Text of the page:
In its plan, Wyoming declared it would spend zero of its own money to build any highway charging stations. It asked the Biden administration for 11 exceptions, or locations where it argued highway stations should not be required. Together, Wyoming’s moves signal the state’s deep skepticism that there’s enough homegrown interest or future EV drivers to turn charging into a viable business.
After looking at “economic, environmental, infrastructure, daily vehicle miles traveled (DVMT) data, and EV market penetration analysis,” the state’s plan said, it concluded that the federal requirements “would not allow any single NEVI-sized station to be profitable in Wyoming until the 2040s.”
Since the government’s funding lasts only five years, the state sees an unbridgeable gap between the end of federal aid and the beginning of profitability — especially at 50-mile intervals where the land is so empty that not even a gas station will venture there.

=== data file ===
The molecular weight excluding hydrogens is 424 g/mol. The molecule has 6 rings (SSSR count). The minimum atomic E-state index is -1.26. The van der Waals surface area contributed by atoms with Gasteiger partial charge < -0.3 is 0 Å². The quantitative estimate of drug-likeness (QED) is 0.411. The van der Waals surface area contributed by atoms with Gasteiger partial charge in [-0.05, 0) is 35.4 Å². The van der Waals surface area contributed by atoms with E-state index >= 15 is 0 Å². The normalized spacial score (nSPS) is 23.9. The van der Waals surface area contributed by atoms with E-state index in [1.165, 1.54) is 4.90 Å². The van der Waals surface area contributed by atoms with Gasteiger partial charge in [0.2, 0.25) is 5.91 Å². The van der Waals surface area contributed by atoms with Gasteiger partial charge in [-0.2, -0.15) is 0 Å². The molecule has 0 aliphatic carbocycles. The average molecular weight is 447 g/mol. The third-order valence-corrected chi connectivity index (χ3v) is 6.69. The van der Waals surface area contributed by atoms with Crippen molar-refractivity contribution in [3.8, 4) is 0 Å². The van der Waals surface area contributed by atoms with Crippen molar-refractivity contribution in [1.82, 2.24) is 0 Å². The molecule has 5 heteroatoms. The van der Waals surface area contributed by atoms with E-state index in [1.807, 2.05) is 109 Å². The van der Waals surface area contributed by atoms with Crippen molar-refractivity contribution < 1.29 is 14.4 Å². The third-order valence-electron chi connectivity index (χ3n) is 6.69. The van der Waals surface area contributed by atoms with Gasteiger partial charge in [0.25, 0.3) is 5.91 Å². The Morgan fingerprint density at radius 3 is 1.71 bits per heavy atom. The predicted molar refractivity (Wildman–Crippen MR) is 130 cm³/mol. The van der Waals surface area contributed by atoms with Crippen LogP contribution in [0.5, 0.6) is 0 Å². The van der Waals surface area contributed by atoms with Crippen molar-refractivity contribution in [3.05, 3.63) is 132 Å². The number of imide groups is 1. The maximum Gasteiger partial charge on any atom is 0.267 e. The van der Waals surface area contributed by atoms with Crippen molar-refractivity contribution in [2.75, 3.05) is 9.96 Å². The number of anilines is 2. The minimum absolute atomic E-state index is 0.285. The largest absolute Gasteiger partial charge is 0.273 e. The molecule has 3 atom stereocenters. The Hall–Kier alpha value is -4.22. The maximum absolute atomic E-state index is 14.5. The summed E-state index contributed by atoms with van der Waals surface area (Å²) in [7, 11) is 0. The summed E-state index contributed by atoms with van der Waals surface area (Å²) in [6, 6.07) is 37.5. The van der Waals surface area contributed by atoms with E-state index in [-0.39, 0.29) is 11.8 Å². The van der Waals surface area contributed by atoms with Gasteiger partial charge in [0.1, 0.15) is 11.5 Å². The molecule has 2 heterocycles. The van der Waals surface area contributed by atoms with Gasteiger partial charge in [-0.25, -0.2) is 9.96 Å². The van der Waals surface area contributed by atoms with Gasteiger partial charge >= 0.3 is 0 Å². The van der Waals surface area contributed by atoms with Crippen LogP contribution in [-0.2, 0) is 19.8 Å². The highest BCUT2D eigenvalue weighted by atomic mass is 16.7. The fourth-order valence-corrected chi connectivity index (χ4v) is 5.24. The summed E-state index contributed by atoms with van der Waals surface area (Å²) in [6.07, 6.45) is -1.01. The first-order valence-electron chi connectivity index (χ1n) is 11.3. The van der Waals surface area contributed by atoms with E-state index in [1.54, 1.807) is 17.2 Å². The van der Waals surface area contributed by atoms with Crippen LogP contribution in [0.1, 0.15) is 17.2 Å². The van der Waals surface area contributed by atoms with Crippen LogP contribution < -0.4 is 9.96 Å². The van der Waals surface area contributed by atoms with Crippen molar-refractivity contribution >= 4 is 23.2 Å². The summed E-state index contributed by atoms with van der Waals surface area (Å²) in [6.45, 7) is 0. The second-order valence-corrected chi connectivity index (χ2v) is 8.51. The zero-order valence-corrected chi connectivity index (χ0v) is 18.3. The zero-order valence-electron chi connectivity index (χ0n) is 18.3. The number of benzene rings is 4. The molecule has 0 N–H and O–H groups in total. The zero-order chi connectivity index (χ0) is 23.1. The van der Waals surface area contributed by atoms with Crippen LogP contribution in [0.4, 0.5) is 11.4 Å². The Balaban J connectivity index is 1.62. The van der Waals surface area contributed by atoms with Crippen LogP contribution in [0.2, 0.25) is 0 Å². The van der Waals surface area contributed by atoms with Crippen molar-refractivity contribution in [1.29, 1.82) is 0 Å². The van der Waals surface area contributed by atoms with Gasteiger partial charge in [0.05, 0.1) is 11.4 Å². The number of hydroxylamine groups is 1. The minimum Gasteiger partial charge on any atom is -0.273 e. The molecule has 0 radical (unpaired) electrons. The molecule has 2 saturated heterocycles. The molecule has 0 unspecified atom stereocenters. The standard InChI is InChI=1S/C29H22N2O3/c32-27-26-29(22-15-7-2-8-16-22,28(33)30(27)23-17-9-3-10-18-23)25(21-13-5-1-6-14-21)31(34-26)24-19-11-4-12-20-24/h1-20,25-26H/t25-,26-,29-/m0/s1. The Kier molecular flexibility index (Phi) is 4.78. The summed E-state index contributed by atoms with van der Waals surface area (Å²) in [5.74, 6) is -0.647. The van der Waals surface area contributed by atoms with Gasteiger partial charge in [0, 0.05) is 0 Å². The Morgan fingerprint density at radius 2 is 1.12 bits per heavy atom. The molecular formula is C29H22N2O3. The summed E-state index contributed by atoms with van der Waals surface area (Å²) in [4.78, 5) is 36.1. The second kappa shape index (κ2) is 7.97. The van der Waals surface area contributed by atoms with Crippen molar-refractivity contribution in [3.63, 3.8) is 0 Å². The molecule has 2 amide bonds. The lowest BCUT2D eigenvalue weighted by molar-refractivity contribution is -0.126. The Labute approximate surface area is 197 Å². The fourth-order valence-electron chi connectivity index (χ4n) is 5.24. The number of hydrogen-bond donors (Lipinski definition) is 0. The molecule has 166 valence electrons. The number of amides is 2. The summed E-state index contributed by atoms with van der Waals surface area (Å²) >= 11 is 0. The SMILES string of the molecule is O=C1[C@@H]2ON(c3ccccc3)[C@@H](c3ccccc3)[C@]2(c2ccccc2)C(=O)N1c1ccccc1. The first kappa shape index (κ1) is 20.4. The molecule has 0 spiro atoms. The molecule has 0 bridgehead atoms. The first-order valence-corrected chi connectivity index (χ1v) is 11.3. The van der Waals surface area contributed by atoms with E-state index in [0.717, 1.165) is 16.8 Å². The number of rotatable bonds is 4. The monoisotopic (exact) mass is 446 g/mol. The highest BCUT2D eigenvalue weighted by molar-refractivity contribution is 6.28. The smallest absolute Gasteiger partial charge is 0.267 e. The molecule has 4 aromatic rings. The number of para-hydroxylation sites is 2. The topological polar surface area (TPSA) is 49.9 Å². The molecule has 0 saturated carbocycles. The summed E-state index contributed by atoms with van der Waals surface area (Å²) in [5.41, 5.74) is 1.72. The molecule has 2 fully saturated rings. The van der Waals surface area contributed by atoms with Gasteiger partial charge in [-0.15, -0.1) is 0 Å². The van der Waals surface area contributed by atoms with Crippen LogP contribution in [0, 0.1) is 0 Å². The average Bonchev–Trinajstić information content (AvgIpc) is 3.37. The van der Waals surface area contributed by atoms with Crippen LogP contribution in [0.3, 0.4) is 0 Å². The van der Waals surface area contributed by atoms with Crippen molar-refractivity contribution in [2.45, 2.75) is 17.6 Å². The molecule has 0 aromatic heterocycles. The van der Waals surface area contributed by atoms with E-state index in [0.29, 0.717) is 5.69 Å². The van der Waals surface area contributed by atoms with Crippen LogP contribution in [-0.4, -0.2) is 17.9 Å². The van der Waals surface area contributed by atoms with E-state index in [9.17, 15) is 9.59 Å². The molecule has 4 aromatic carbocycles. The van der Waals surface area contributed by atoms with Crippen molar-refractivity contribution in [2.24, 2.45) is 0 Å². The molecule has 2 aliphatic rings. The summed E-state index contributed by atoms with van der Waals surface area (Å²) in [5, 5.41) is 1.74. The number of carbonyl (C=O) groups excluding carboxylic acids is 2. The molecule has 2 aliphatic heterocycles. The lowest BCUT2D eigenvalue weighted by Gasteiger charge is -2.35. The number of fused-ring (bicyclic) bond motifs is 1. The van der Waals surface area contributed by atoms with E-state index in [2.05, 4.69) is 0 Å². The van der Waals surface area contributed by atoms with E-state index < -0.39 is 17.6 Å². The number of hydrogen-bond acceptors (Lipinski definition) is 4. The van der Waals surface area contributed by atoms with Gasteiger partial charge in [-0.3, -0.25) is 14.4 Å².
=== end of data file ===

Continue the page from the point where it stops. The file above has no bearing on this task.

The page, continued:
In some areas, the state’s analysis concluded, there wouldn’t be enough drivers to keep a station in business even if every Wyomingite went electric tomorrow. This lack of local drivers, combined with doubts about whether interstate travelers will use the stations, has local officials foreseeing a federal boondoggle.
As Luke Reiner, the director of the state’s transportation department, put it in an interview, the result of millions of dollars of taxpayer investment could be “a charger with weeds growing up around it and wind blowing through it.”
The big empty
Underlying officials’ thinking, and stretching in every direction, is Wyoming’s extraordinary emptiness.
The U.S. census says the state last year had 581,000 residents, or roughly the population of Baltimore, but dusted over a landmass larger than Michigan. Such underpopulation makes the 50-mile rule difficult. One reason can be found on Interstate 80, the coast-to-coast highway that cuts across Wyoming's south.
Oddly, the few towns to be found along the midsection of this route — Rock Springs, Rawlins, Laramie — are spaced at intervals of about 100 miles. That is twice as far as the 50-mile spacing the Biden administration wants for charging stations.
Why is the drive so long? It’s the legacy of another form of transportation.